Alternative Dispute Resolution FAQ
5 Jan 2017
What is ADR?
Alternative dispute resolution ("ADR") means settling a dispute without going to court.
Give me some examples
The most common way of settling a dispute is for the parties to discuss it constructively. That usually involves exchanging information and concessions. That is called negotiation.
Sometimes the parties need a neutral to facilitate the negotiation. That is called mediation. The neutral (who is called the mediator) is often better placed than the parties to spot a solution to the dispute because he or she is trained in dispute resolution techniques and receives information from the parties that they would never exchange with each other.
Occasionally, mediation cannot work because the parties need a finding of facts or law from a trusted third party. That may be a judge appointed by the state or it may be someone who is appointed by the parties themselves. A party who is appointed by the parties to determine a dispute between them is known as an arbitrator. An arbitrator differs from a mediator in that the arbitrator makes a decision whereas a mediator helps the parties to reach agreement.
Two other forms of dispute resolution that are used frequently in intellectual property disputes are the Uniform Domain Name Dispute Resolution Policy for the resolution of generic and many country code top level domain name disputes and Intellectual Property Office examiners' opinions.
What are the advantages of ADR?
It is usually quicker and cheaper than court proceedings and often private which makes it easier for the parties to keep or repair relations with each other after the dispute is resolved. The parties appoint a tribunal of their choice who may have a better knowledge of their business and industry than a judge. They can also choose the rules and procedures by which their dispute is to be resolved.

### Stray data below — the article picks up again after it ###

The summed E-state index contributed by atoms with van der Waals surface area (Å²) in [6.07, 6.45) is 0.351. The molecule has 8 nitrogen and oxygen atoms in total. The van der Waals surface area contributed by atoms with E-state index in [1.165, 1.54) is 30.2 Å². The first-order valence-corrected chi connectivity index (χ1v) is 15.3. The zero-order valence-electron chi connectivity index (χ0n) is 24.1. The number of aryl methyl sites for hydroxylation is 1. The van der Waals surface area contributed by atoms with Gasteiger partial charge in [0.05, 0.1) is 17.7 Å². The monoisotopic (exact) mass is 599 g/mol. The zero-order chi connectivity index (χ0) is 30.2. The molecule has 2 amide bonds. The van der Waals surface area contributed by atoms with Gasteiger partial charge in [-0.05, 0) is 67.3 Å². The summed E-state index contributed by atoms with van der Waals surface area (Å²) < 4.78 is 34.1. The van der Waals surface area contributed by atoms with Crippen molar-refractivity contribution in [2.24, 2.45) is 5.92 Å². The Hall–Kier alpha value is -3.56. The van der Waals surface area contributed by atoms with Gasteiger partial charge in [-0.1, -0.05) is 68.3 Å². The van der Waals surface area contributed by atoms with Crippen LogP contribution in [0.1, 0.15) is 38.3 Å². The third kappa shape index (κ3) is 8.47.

What about the disadvantages?
The parties have to pay for the venue and its facilities as well as the arbitrator, mediator's or panellist's fee. The arbitrator may be less knowledgeable or experienced on the law, evidence or procedure than a judge. Many of the procedural safeguards are dispensed with. If a party disputes a decision its rights of appeal are usually limited.
Can you help me resolve my dispute without going to court?
Yes in three ways.
I can draft or review an agreement to refer a dispute to arbitration, mediation either before or after the dispute arises.
I can advise or represent you in negotiations, mediation or some other form of alternative dispute resolution before the dispute arises.
I can act as your mediator or arbitrator if you and the other parties agree. I am a member of the World Intellectual Property Organization and Consensus Mediation panels.
How much would you charge?
It depends on how much work would be required and the sum of money or the value of the property at stake. Before I begin work I would agree a fixed fee or transparent charging basis so that you can budget.
How do I instruct you?
As a first step you call me on + 44 (0)20 7404 5252 during office hours or use my contact form.
15 Jul 2017 Domain Name Disputes
7 Apr 2013 The IPO's New Improved Mediation Service - will it make a difference?
4 June 2012 The End of Mediation?
2 Oct 2009 Practice: Mediation in the IPO
22 Aug 2006 ADR of Intellectual Property Disputes
2 March 2006 Patent Office Mediation Service
13 Feb 2006 Mediation: Andrew Fraley
1 Sep 2005 Mediating Disputes from the Trade Marks Registry